The other financing mechanism for climate action is by mobilizing internal revenue through regular budgeting system of the government by integrating and mainstreaming climate change in sectoral programs and area development plans. Mainstreaming is a sustainable mechanism for climate action and it needs a clear guideline to be followed up by the government. Nepal has 7 step local planning guidelines in which step 3 and 4 are vital for mainstreaming and integrating climate change. In order to ensure climate change integration and mainstreaming, the local government should assess local climate change situation and scenario, its present and anticipated effects and impacts on communities and environment, and identify adaptation and mitigation measures while going through step 3 and 4 in the planning process. This will help integrate adaptation and mitigation activities in local development that can be financed through budgetary system.

Climate actions are part of development; there are practical difficulties to differentiate between activities for normal development and climate action, particularly in adaptation. Lack of clarity for differentiating the activities will make difficult to monitor funding on climate action. Nepal has initiated climate change budget code, but practical clarities are yet to be made for a clear differentiation between normal climate activities and climate change activities.

Climate actions are meant for addressing future potential impacts of climate change by taking actions now. A federal level stable government institution should monitor climate change and provide advices with short-term to medium term climate information to help design appropriate climate actions on the ground. It is very important that the knowledge of future climate and their potential impacts are understood with high level of confidence. Lack of such information may result in unrealistic climate actions. Inappropriate actions may even exacerbate the prevailing and potential impacts of climate change resulting in to maladaptation and undermining the resilience.

Nepal government has recently endorsed Climate Change Policy 2019 which replaces the 2011 Policy. The policy aims to mainstream climate change in development sectors, build capacity and awareness, and channelize climate finance for local actions. At the federal level it is a good document. But the success of the policy will lie on its localization. Unless stable institutions and supporting mechanisms to local government for technology and capacity building are established, and the financial mechanism to channelize to local level is clear, the objectives of the policy will be hardly materialized. There is confidence around “what” should be done, but the challenge remains around “how” the actions should be or can be delivered at local level.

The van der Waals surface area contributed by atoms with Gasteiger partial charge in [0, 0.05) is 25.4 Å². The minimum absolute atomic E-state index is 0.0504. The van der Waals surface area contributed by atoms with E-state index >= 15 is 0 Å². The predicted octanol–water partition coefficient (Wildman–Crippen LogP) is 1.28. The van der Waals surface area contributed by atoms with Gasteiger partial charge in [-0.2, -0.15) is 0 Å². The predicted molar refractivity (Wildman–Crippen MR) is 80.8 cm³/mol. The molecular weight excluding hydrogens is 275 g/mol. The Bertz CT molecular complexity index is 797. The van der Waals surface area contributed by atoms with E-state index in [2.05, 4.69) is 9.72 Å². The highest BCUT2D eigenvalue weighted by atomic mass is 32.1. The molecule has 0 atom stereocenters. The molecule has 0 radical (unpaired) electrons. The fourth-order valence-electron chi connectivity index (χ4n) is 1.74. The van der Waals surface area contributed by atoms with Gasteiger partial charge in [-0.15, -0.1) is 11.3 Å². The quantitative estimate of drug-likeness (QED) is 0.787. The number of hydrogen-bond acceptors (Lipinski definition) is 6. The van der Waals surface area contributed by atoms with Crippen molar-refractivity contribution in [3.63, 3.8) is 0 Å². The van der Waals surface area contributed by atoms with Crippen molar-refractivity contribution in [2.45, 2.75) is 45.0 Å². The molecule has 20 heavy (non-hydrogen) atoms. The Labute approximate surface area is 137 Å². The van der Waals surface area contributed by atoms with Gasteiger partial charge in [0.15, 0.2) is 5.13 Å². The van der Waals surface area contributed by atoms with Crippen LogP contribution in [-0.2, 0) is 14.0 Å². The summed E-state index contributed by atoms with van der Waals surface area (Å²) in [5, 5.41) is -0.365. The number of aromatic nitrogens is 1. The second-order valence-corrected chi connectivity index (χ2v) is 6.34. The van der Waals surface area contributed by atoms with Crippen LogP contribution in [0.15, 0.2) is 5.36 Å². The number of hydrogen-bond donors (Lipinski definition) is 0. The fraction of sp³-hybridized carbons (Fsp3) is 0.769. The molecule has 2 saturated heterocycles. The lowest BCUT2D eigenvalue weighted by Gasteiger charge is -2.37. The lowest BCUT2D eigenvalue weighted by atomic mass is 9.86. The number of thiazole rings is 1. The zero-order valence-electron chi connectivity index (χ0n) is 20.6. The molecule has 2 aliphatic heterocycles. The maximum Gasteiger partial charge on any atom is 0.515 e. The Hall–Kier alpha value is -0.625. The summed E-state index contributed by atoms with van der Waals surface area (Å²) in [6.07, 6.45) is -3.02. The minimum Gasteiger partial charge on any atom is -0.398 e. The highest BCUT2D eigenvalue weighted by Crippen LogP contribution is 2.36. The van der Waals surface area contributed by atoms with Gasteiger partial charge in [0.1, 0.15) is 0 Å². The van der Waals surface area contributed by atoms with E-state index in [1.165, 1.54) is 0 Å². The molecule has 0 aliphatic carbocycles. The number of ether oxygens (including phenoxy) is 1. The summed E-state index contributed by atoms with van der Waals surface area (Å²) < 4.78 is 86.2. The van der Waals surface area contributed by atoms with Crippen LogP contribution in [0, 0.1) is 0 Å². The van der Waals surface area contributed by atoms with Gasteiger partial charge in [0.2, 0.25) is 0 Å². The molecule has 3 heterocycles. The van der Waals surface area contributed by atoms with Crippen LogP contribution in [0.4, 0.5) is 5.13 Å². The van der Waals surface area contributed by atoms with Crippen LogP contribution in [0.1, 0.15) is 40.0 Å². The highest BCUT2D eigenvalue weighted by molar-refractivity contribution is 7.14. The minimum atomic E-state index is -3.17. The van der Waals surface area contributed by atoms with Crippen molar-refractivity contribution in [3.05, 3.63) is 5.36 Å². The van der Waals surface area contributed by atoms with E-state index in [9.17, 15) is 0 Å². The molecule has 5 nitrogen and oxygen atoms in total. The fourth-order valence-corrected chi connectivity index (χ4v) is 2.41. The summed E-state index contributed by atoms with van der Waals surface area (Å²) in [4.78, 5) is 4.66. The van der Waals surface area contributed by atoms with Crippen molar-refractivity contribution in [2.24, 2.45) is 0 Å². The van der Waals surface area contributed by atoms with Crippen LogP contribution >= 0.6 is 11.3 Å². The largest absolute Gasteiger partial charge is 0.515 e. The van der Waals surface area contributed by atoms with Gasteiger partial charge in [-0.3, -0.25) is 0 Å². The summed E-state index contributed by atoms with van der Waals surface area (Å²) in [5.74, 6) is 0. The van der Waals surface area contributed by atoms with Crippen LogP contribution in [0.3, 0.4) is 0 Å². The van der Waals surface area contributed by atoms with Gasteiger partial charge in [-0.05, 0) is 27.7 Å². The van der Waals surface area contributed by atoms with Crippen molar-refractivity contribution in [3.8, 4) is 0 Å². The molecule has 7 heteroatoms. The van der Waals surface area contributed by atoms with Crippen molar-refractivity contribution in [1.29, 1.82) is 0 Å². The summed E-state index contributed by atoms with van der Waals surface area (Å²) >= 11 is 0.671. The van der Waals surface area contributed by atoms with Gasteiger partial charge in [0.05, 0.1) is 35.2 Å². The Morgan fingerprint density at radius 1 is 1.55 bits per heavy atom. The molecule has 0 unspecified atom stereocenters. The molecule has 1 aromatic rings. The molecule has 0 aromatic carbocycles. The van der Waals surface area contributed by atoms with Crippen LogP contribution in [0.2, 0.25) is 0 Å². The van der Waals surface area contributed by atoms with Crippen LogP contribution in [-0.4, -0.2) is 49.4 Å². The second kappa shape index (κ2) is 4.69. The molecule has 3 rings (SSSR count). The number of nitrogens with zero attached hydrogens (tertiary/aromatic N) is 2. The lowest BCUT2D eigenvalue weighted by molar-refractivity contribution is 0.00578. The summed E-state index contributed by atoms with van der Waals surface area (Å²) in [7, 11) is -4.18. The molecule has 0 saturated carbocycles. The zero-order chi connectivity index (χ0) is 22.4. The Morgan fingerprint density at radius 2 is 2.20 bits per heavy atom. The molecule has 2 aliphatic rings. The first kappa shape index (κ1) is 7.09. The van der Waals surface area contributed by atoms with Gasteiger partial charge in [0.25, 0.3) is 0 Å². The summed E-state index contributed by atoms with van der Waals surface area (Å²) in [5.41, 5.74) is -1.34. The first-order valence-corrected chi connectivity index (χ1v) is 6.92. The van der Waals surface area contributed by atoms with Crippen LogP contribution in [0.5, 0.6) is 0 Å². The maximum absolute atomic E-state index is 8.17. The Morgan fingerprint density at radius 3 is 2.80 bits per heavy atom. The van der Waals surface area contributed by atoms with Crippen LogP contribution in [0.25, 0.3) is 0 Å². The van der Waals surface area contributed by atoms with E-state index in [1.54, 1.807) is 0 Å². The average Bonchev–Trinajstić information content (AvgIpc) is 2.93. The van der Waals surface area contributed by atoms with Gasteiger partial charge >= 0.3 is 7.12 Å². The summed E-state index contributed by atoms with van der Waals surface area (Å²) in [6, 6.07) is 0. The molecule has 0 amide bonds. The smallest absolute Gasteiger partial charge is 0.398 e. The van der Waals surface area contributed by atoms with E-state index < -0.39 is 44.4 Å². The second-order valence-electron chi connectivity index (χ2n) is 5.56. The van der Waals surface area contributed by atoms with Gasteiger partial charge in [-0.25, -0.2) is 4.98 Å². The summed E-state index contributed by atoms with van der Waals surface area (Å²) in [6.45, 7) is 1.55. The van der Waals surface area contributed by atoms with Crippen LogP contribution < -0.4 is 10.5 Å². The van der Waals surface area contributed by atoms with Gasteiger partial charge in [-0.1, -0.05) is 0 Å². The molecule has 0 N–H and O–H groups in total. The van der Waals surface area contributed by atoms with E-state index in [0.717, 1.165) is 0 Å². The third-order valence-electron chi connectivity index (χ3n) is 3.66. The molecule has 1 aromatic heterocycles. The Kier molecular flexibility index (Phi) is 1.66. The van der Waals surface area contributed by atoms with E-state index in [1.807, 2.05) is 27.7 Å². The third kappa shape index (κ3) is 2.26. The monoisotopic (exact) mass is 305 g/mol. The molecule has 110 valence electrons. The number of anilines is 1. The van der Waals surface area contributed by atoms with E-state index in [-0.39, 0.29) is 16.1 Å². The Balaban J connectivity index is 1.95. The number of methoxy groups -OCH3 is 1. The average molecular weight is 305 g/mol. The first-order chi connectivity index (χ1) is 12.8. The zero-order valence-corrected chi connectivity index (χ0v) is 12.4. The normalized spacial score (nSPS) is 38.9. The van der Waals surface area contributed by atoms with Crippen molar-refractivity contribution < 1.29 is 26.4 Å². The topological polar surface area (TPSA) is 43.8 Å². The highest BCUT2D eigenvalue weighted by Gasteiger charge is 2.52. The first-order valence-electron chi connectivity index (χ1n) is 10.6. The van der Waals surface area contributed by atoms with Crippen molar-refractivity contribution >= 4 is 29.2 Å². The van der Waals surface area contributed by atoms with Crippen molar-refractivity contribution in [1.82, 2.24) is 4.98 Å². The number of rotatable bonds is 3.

Provincial and national level development projects should also integrate climate change. The integration should be mandatory while designing a project. It can also be ensured through Initial Environmental Examination (IEE) and Environmental Impact Assessment (EIA) of the projects. The projects should pay attention to climate scenario of the project area and it should adequately design measures to avoid potential impacts of future climate on outputs and outcomes of the project. The project should have a zero GHG emission or the least possible by adopting measures among all potential alternatives.

Currently local and province governments receive conditional and unconditional grants from the federal government. In the conditional grants, the federal government may ask for conditions to assess local climate change and its impacts for the projects to integrate climate change in the development activities. In this regard, the government should make sufficient provision for technical supports. For the unconditional grant, the climate change mainstreaming should be ensured through periodic planning process.

In the past Nepal has demonstrated as a pioneer for climate change action at local level. It has now once again the opportunity to demonstrate for an enhanced local action for Paris Agreement. Climate change and need for action are reality; it must be reflected in every development initiative. Climate action is not a matter of volunteerism; it has now become a mandatory subject. So the climate action should be enforced by developing appropriate climate change law at country and sub-country levels for enhanced actions at local level.

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Gehendra B. Gurung

Gurung is a Disaster Risk Reduction and Climate Change Adaptation Specialist. He can be reached at gehendra363@gmail.com